Wildfires are burning in northern Portugal fueled by strong winds and unexpectedly high temperatures (28 °C / 82.4 °F) several months before expected. Wildfire alert was issued Tuesday evening, March 26, prohibiting farmers from using slash-and-burn methods, requiring employers to authorize absences for workers who serve as volunteer firefighters, and placing more police forces on standby to act in case of an emergency.
Authorities said the weather conditions resemble those that caused a devastating wildfire in Pedrogao Grande in June 2017, killing 64 people and injuring more than 250 - the worst disaster in the modern history of Portugal.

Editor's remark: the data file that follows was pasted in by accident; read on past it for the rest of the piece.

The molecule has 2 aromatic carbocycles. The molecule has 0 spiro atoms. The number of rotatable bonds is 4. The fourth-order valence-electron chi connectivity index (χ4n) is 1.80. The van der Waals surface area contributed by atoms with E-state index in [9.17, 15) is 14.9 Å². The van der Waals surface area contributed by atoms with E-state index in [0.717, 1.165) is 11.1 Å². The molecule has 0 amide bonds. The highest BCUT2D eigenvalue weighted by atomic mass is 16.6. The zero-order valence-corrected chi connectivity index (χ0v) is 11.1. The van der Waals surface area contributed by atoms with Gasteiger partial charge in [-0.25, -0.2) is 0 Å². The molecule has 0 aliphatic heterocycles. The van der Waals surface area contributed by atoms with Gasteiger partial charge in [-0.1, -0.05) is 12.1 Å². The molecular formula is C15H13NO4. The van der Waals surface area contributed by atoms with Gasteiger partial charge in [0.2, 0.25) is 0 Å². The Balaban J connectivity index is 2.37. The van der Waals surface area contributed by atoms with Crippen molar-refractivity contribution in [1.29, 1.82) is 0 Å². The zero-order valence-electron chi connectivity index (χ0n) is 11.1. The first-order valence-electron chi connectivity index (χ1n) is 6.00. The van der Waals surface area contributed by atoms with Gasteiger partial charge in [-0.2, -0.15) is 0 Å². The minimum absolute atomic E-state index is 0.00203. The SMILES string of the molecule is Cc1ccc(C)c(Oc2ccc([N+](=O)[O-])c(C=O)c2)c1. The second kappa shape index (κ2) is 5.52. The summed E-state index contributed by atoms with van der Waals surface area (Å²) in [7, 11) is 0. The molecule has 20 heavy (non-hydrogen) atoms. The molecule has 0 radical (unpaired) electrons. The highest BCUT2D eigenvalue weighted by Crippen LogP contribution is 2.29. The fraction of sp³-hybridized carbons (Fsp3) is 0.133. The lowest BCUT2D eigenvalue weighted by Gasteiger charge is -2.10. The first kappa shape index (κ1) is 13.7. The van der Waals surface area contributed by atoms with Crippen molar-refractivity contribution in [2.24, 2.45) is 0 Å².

"We are having significant fire outbreaks in areas where we didn't know the risk was high," Miguel Miranda, president of the Portuguese Institute of Meteorology (IPMA), said, as reported by TSF and Reuters. "We are in unexplored territory, we have never been through this."
Ten fires were burning across the county on Wednesday, March 27, most in the country's north, Reuters reports.
The most aggressive wildfire has been raging in the municipality of Oliviera de Azmeis on March 26 with 450 firefighters on the ground.
Another wildfire in the district of Esposende forced authorities to evacuate two schools due to high levels of smoke.
In terms of fire risks, most of the eastern Algarve has been placed on the highest alert, with the western Algarve on red alert.
Wildfires are also affecting neighboring Galicia, Spain and parts of NW Italy this week.
Featured image: Wildfire between Marinhas and Vila Cha, Portugal on March 26, 2019. Credit: ESA/Sentinel-2, TW